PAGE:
The house has 23 rooms, including six bedrooms and 11 fireplaces on four floors and has 14,000 square feet in total.  We might go back for a tour of the living quarters on the upper floors.

The estate was donated to the National Park Service which maintains the entire property including 25 miles of original carriage roads now used as hiking trails.  

The view from the veranda includes some of the Appalachian Mountains. 

And this is the body of water you can see in the center of the above photograph.  We took it from the Blue Ridge Parkway. 

On Thursday I took Zoey and farm dog, Hayduke,  on the 3/4 mile farm trail loop, and Zoey got lost. Actually she got on the wrong side of an old wire fence and could not get back to the trail.  We had an anxious half hour or so until I spotted her through the trees looking at me.  She seemed very happy to be "rescued."

On Friday we had lunch with Sonnie and Mike Keefer,  Gabby's (farm co-owner) parents.  We went to a small restaurant in rural Tennessee named LaCucina.  LaCucina specializes in northern Italian cooking, and  it is Michelin 5 star good.  This is one of those rare experiences that come up by surprise every now and them. And the food is not at all expensive. We will go back. 

Today we drove into Boone,NC, the county seat, to visit the farmers market.  Quite nice, but we got there late, and many vendors were cleared out.  While in town we ran some errands and drove past and through Appalachian State University, which is situated in the mountain foothills on a large and rolling campus of trees and grass.  The architecture of the campus buildings is very well done. Sort of made we wish I was back in college.  NOT!  We had a great pizza for lunch. The town was jumping as this is the weekend that nearly 16,000 students returned to campus. Wal-Mart was a zoo.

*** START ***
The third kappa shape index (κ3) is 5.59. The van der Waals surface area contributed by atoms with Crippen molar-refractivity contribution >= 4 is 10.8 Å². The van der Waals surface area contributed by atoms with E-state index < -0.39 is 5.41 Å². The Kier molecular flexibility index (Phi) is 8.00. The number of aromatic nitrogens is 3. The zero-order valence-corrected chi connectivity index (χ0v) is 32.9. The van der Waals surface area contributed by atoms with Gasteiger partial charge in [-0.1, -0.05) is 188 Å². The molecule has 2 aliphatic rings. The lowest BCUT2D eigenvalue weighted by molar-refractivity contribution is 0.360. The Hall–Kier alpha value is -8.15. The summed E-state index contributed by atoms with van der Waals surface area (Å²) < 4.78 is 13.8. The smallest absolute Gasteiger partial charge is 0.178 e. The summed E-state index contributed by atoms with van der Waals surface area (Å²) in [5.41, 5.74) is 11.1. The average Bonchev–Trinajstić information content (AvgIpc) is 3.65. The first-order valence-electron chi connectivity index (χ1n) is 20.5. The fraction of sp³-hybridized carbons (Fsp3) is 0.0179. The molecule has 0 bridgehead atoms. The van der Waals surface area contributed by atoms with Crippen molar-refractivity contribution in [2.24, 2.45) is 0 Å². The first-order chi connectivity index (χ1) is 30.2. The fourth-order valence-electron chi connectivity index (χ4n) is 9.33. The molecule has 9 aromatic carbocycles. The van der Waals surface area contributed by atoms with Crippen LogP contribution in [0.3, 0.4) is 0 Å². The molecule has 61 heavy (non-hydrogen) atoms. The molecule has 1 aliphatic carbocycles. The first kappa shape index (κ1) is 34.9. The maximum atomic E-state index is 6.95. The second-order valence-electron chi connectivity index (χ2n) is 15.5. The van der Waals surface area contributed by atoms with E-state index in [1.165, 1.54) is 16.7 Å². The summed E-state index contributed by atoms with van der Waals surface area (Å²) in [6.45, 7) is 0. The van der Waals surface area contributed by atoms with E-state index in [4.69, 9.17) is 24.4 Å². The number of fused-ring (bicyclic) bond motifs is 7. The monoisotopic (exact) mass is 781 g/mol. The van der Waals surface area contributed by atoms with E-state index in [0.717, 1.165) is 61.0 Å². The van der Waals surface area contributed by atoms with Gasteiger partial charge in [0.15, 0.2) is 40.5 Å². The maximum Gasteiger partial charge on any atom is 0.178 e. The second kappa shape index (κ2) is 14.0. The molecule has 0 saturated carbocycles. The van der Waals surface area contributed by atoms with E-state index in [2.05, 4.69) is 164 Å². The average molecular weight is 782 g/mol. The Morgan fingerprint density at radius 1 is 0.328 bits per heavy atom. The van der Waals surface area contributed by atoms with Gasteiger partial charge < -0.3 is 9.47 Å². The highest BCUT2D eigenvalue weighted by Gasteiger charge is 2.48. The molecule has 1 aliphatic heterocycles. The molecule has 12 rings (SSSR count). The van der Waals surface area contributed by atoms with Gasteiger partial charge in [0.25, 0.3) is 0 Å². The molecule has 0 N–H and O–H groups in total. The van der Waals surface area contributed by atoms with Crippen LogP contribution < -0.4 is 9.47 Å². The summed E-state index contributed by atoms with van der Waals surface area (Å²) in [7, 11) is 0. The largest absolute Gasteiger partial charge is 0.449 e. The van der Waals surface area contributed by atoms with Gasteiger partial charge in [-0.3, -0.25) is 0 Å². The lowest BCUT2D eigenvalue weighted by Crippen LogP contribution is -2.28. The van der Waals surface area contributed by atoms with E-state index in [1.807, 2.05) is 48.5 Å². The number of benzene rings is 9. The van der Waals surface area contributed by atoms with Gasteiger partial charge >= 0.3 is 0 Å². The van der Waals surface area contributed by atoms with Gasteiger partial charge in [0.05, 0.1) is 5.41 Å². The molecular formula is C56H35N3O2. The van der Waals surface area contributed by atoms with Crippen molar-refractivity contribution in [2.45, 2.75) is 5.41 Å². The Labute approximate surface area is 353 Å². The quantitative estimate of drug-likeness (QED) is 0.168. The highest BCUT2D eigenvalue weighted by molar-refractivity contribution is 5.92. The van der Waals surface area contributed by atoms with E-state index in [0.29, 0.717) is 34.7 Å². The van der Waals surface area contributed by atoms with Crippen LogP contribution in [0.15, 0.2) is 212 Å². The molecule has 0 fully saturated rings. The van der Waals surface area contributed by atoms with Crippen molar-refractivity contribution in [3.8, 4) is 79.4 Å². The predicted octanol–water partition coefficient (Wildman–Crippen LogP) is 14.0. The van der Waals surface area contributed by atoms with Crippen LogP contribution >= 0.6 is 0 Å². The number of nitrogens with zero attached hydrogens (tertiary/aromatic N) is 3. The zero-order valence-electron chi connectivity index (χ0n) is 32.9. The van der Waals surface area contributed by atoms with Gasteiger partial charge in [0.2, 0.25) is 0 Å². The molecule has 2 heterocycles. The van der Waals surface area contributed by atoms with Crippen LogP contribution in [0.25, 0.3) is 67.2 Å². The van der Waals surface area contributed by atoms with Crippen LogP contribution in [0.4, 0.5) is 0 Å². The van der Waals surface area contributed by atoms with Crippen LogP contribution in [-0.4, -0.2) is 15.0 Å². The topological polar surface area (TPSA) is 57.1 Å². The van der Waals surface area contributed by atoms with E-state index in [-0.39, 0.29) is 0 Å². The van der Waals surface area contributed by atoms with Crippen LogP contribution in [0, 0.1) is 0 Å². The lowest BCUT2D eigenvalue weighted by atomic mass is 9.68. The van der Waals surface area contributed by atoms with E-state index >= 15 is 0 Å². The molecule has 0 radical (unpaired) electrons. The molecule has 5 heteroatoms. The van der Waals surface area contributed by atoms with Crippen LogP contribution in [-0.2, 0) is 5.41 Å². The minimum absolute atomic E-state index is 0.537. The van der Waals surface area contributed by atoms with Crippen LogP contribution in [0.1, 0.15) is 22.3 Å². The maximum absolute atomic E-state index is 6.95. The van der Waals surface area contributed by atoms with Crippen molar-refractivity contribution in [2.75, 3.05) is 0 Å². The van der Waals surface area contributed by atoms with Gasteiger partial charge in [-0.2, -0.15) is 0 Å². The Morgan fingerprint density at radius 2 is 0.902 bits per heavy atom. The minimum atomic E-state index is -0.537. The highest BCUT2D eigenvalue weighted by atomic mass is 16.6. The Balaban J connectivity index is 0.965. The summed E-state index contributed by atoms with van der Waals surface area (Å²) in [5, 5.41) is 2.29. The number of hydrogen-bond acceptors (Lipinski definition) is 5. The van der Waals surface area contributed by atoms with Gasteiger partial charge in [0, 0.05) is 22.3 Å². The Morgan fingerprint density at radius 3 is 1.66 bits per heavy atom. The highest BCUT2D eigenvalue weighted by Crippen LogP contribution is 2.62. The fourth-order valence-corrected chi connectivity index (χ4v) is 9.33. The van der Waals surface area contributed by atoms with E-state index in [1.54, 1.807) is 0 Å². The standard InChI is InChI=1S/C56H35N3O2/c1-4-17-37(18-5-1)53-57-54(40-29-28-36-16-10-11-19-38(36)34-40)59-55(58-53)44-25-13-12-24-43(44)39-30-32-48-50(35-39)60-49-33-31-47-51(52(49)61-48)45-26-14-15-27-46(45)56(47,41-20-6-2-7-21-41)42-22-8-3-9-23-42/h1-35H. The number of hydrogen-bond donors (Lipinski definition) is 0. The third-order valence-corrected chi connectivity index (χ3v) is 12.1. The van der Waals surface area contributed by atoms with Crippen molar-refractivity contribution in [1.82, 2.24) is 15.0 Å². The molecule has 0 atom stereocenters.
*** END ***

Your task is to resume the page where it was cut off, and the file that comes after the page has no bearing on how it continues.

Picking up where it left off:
Venison burgers on the grill tonight.  Yum.

Stay tuned. 

Friday, August 9, 2013


Sandy and I and Zoey are farm sitting a beautiful old farmstead in the far western mountains of North Carolina for nearly a month.  We arrived at Echo Valley Farm on Wednesday and leave in early September.

One of our few duties is to feed the chickens and collect their eggs -- something Sandy enjoys doing.  And for that I am grateful.

Nothing beats farm-fresh eggs for breakfast.
Farm owners Merrill and Gabby Lynch and their almost four-year-old daughter, Dovie, live on 60 acres of mostly wooded and rolling mountainside land.  It is peaceful and charming.  For weeks they have been telling Dovie that they are going on a Wild, Wild West Adventure.  Here they are just before taking off in their ParkLiner fiberglass camper.